Monday, December 1, 2008
The United Auto Workers union is in talks with some of Detroit's Big Three auto makers
DETROIT -- The United Auto Workers union is in talks with some of Detroit's Big Three auto makers to stop a program that pays idled workers, people familiar with the matter said.
The so-called jobs banks, while shrinking, have been viewed by critics as a competitive disadvantage for Detroit auto makers, calling them an overly generous benefit at companies that are posting billions in losses. Union officials and their allies counter that the banks have been an effective way to keep a flexible job pool available and have allowed the companies to implement new technology while reducing overall numbers responsibly.
Labor leaders and auto makers insist that the much-criticized program to pay idled workers has been dwindling away on its own, thanks to new, stricter terms under the current union contract. The size of the revamped program, which pays nonworking employees almost their full wages at General Motors Corp., Ford Motor Co. and Chrysler LLC, has dropped to about 3,000 hourly employees, according to the companies. That's down from 15,000 workers just two years ago, a trend largely driven by time restrictions put in place as part of current union contracts. There are about 1,400 workers in the Ford jobs bank, 1,000 at GM and 500 at Chrysler.
But while officials at Ford expect that the number of employees in its jobs bank will decrease by a third by year end, the numbers will likely swell at GM in the near term because of a new round of cutbacks that have reduced the number of shifts at some plants and closed other facilities faster than expected.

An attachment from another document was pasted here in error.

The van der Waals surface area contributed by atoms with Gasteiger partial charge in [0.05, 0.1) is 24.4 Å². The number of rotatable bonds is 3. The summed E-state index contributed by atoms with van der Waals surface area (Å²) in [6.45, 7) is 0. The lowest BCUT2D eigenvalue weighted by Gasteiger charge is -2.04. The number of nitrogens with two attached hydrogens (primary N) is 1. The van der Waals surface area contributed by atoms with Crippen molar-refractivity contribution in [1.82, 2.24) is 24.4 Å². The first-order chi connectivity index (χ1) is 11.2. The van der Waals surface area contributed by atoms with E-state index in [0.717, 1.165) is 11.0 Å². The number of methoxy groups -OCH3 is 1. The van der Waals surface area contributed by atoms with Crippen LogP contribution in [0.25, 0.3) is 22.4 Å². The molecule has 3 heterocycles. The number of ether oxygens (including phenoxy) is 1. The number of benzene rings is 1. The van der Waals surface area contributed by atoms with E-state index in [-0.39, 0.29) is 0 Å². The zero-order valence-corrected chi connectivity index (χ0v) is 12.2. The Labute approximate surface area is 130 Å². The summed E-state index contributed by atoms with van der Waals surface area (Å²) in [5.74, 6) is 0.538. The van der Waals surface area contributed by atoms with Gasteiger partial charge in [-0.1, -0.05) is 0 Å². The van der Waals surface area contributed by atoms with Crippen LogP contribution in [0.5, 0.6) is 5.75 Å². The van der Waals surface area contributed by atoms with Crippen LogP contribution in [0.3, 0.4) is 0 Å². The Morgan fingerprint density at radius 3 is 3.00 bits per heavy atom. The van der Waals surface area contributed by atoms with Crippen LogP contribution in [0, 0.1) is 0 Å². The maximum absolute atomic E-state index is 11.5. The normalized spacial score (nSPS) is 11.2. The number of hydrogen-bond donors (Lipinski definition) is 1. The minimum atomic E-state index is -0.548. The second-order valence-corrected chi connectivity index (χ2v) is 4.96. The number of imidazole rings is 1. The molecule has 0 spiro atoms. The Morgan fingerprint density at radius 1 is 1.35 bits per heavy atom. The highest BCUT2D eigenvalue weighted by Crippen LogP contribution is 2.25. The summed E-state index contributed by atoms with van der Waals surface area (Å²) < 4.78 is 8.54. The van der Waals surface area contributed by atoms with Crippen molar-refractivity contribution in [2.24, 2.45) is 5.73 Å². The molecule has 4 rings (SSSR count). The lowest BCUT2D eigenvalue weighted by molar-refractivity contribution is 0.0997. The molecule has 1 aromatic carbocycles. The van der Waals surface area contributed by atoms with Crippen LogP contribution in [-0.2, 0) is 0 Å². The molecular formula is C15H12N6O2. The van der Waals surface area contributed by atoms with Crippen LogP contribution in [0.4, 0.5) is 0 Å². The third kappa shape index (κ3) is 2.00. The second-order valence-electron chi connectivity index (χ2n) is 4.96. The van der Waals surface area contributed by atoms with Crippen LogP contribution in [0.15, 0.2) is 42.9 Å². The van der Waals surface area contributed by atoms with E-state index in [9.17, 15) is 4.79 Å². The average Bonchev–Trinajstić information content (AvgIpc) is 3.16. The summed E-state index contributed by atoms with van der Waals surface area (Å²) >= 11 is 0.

Elimination of the jobs bank isn't likely to be a part of the business plans that the auto makers will submit to Congress this week, when they head back to Washington in an effort to secure billions in emergency loans. But people familiar with the matter at GM said the union has put the issue on the table for discussion. (The Big Three left Washington last month without the $25 billion loan package they were seeking and will return this week with the goal of proving that, with government assistance, they will be viable in the long-term.)
UAW officials, including its president Ron Gettelfinger, are said to understand that they are under pressure to deliver cost concessions. Mr. Gettelfinger "understands the UAW is part of the solution here," a person close to the UAW president said. "He doesn't want to be characterized as the problem." A spokesman for the union declined immediate comment.
The topic is so politically sensitive that Mr. Gettelfinger sought to define the issue last month before members of Congress had a chance to criticize it. "Since September of 2005 through September of 2008, we have lost 47,000 workers at General Motors. By the same token, during that period of time and with that loss, we have all but virtually eliminated our jobs banks at all three companies," Mr. Gettelfinger told a Senate panel. "We recognize that in order for these companies to be competitive, we had to make the tough calls."
During the past three years, the UAW agreed to eliminate tens of thousands of union jobs, reduce health-care coverage for union retirees and cut wages for new hires. Those moves essentially leveled the future playing field between the Big Three auto makers and their foreign-owned rivals in terms of labor costs.
—John D. Stoll and Kate Linebaugh contributed to this article.
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